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  1. NickiStew

    Multi Purpose Fountain Pen Inks

    It’s taken a while, but at long last, the mission has been accomplished. Multi-purpose fountain pen inks. Inks that one can write with and inks that one can use for painting and illustration. The perfect limited palette that one can take ‘on the road’ and use however one wishes, whether its writing down one’s thoughts or recording what’s going on around you. What I didn’t want to do, was label up 4 pure off the shelf colours and call it a job done. No. I wanted to create 4 unique colours that would stand up as four beautiful unique fountain pen inks each with their own personality and chromatic behaviours BUT also have the ability to blend with each other and create secondary and tertiary colours. Not as easy as it sounds and as always, there have been compromises along the way. So how do they shape up? Well at this moment in time they don’t have any names, but the recipes are finalised and I’m very happy with them. And they all react with bleach. Blue – this is a deep blue colour that reacts easily with water bleeding out bright turquoise, cyan with a hint of pink. There is also evidence of a delicate red sheen at the edges when dry. As a writing ink, it flows well with evidence of some shading. Red – this is a deep magenta that reacts easily with water bleeding out rose reds but also with yellows at the very edges. This took a long while to get right. As a writing ink, it flows well with some shading. Yellow – I needed to darken this, to give it a darker tone, otherwise it would be difficult to write with it as it wouldn’t read. The ink reacts easily with water bleeding out mottled ambers and lemon at the edges. Because of the deeper tone one needs to add plenty water when wishing to achieve those lighter greens and oranges. This took a long while to get right. As a writing ink, it flows well with great shading. Black – My favourite of them all. This a dark black that reacts easily with water bleeding out greys, blues and reddish browns. For some ochre brown colours this mixes with the yellow superbly. This also took a long while to get right. As a writing ink, it flows well with a hint of shading. So how do they mix? Please see the colour wheel below: The inner ring is a light wash of the black showing the tertiary colour possibilities. And below are some very quick secondary and tertiary colour mixing experiments: I’m confident that these inks can produce most of the colours that a traveller would need without taking up much space in the rucksack. These are now going to be put into production. The food on table image is rendered in the style of John Minton. A simple and graphic example to demonstrate how these vibrant inks can be utilised as well as the wet in wet watercolour techniques. I used 2 Da Vinci travel brushes – an 8 and 5 – as well as a Serendipity dip pen. The palette plate was a cheap plastic 10 dimple dish. Paper used was heavy cartridge, Bockingford 200lb rough and Rhodia dot matrix. For more info, check out my profile page. Thanks. Nick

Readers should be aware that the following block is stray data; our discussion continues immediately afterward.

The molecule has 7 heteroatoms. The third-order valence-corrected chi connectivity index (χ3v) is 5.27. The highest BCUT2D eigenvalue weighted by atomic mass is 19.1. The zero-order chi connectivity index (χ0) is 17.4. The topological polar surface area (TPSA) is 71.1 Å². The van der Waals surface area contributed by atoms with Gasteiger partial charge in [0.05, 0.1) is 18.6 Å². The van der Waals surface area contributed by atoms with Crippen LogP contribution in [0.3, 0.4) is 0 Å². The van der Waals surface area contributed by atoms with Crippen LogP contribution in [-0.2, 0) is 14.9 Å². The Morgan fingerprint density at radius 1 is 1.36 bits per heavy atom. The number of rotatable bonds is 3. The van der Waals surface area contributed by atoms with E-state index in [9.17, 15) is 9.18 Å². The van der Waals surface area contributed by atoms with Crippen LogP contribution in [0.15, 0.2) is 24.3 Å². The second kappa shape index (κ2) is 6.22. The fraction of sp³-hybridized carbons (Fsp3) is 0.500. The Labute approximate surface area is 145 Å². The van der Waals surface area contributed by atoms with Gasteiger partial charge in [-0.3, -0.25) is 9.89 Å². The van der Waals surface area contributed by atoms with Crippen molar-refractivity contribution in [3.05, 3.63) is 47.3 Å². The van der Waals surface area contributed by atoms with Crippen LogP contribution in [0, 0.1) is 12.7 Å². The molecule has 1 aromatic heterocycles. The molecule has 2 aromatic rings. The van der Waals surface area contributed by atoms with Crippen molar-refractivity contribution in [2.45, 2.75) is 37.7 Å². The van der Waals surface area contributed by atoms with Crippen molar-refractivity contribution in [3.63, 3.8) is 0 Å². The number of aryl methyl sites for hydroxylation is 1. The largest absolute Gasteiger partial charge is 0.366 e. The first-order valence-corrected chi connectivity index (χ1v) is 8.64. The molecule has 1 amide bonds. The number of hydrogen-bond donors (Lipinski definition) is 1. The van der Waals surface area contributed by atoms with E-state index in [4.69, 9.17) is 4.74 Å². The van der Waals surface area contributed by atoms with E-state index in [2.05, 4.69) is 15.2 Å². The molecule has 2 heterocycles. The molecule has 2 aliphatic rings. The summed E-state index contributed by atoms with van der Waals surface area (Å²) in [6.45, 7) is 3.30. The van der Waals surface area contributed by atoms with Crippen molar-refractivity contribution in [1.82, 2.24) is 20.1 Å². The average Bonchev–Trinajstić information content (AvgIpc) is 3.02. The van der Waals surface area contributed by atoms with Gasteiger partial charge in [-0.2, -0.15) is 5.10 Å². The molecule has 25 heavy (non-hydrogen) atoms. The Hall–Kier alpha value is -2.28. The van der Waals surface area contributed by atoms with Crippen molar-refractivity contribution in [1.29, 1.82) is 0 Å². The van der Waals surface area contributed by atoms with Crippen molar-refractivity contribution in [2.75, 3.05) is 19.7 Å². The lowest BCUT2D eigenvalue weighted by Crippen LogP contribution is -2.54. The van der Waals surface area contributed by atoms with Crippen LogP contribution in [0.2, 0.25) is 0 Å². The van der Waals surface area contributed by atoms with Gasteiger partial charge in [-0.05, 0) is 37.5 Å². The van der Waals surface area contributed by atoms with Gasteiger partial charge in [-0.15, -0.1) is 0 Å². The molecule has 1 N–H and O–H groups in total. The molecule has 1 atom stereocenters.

2. Saturday 23rd September was my first first proper ink and bleach workshop and an international one at that! Very kindly hosted by Catherine Van Hove at her gorgeous Sakura Fountain Pen Gallery in Diest, Belgium, with ink kindly supplied by Robert Oster. If you'd like to know how the day unfolded there is a full write up on my blog, with some images. My blog is at www.quinkandbleach.wordpress.com and you can link to via my profile page or click the direct link here: https://quinkandbleach.wordpress.com/2017/09/25/fountain-pen-ink-and-bleach-workshop-at-sakura-fountain-pen-gallery/
  3. ​I frequently receive messages like the one below: >>I've seen a bunch of your ink tests over the months and one thing I'm unclear on is - how do we use these for our ink selection? Does mixing with bleach and water inform something about an ink that everyday users should know? Or consider when selecting an ink? I feel like you put a lot of effort into these and there's something to learn here but I'm just not sure what that is. By way of an explanation: What I'm doing here is all part of an art based project to see how I can use fountain pen inks in my artwork to best effect. Fountain pen inks often reveal hidden colour hues when blended with water and can react with bleach in a magical and dramatic way. To best illustrate this here is a link to a swatch test for some deAtramentis inks: https://quinkandbleach.wordpress.com/2015/10/20/de-atramentis-inks-review/ in particular check out the ebony swatch! As a result of this ebony swatch test I then went on the create this: https://quinkandbleach.wordpress.com/2016/05/17/de-atramentis-ebony/ And there are many other examples on my website of finding something quirky happening in a swatch test and then creating an artwork around this behaviour: https://quinkandbleach.wordpress.com My swatches are not purely aimed at handwriting and fountain pen enthusiasts, but creative art enthusiasts too. The issue, I think, is finding the correct platform to host fountain pen ink art and discussion? The art community in general don't take us seriously (we are not a recognised genre), the calligraphy community are understandably concerned with letterform, so the only home were there is some friendliness, understanding and interest is amongst the fountain pen community, where users and makers of our medium hang out. The good news, is that our small niche activity is gaining interest. We are all fascinated by the same characteristics and magic of fountain pen ink. And I like to think that we are, in our own abstract way, adding a little something extra to the fountain pen community? What do you think? Should we stay or should we go? And if we have to go, where do we go to?

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